Hunting waterways for pheasant.
The creek wasn’t much, even by the restricted standards of arid Montana prairie habitat—no more than a softball-pitch wide below the occasional beaver dams, frozen hard enough to support the dogs’ weight if not quite hard enough to bear my own. It was the dense cover along its banks that had made this meandering mile of cover so consistently productive for me over four decades of upland-bird seasons.
Even so, it would be hard to describe walking those banks as enjoyable, at least not in the way that walking along a trout stream is enjoyable. I could have made the hundred-yard hike across the barren stubble field from the truck on crutches, but the easy going ended where the grain did. Now I was thrashing my way through a tangle of thorns and willows, with the really tough going yet to come. Max and Maggie, my German wirehair pointers, had disappeared into a thick strip of frozen cattails, the nastiest vegetation to navigate on foot this side of an Alaska alder patch. Their beeping locator collars confirmed that they were on point, and the only gamebirds likely to have brought them to a halt there were ring-necked pheasants. The dogs had done their job, and now I had to do mine.
Montana east of the Continental Divide is dry country, with annual rainfall limited enough to qualify much of it as semi-desert. In this terrain, water in any form attracts a remarkable variety of game the way a magnet attracts iron filings. The importance of water to ducks and geese is obvious. There’s no better place to ambush a pronghorn buck during the early archery season than a prairie water source, and the same can be said of bow-hunting bull elk near creek-bottom wallows.
While the importance of waterways to upland bird hunters may be less apparent, it is no less real, especially when pheasants are the quarry. Sharp-tailed grouse and Hungarian partridge may be widely distributed with little regard to water sources, but pheasants are another matter. They don’t need surface water any more than the region’s other principal upland gamebird species, but they crave the secure habitat that dense creek-bottom vegetation provides. Pheasants may feed in the remains of the grain harvest, but they live in the cover beyond the reach of combine and plough, concentrating roosters along waterways even when they don’t contain much water.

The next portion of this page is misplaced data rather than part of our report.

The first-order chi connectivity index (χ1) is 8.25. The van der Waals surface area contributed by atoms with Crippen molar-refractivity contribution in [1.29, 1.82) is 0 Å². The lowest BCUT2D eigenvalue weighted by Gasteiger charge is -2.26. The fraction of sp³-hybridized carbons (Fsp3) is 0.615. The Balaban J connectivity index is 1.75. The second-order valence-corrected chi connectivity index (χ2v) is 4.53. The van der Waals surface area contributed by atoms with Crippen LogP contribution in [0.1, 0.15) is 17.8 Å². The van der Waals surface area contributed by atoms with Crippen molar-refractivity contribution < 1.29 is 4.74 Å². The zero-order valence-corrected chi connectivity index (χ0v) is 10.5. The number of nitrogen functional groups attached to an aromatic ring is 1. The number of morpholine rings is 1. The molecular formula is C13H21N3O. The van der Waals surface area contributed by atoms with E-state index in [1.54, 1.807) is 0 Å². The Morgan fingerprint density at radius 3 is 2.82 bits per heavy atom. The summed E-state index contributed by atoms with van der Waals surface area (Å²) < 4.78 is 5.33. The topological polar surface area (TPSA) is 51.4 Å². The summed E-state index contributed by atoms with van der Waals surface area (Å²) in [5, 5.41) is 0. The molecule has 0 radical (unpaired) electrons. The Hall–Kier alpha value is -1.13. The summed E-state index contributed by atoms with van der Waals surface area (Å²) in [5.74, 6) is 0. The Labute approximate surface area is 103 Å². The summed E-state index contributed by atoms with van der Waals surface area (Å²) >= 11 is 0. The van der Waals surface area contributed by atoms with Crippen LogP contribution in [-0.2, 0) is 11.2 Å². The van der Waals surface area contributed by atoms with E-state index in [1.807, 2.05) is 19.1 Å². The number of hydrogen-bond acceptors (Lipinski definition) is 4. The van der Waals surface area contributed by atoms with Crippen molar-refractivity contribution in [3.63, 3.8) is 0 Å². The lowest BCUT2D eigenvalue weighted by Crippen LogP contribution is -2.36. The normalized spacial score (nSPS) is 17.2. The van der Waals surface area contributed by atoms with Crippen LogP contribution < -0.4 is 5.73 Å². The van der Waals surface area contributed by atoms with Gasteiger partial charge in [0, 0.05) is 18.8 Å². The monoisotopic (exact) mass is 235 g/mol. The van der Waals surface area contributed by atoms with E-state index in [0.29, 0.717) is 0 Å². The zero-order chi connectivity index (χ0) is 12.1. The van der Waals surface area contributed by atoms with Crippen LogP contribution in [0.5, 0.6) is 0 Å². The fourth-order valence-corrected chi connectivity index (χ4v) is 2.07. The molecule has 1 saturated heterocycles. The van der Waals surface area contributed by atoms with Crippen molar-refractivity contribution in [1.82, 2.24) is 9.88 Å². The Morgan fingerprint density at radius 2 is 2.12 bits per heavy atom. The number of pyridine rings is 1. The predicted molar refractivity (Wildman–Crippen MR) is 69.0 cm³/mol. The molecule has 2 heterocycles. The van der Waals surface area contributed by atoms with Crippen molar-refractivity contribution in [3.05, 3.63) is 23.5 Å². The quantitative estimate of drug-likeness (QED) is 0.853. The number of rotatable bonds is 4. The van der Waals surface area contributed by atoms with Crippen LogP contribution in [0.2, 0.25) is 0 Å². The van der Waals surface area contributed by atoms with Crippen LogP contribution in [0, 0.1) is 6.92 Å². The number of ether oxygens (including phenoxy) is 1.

That’s certainly where they were that crisp November morning, and it hadn’t taken the dogs long to find them. In sparse cover, running roosters can bedevil pointing dogs, but here the cattails had formed such a dense mat of vegetation that the birds chose to hide instead. I needed several minutes to reach them, but finally found Maggie honoring Max’s point, both dogs frozen as still as the reeds surrounding them save for their quivering tails. Nothing moved until a rooster erupted underfoot in a riot of noise and color. There wasn’t much to the chip shot that followed.
I was more interested in monitoring the behavior of the dogs. The veteran of a half-dozen seasons, Maggie did just what she was supposed to do, which was nothing but wait for the command to fetch. Young Max wanted to break, but I anchored him with a one syllable command: whoa! Wounded pheasants can pose a challenge even for experienced upland retrievers, but this bird had dropped from the sky like a stone and wasn’t going anywhere. Good thing, because the cattails were soon belching pheasants. By the time I climbed back up the bank, the dogs had delivered a three-bird limit.
My only regret was that it was all over so quickly.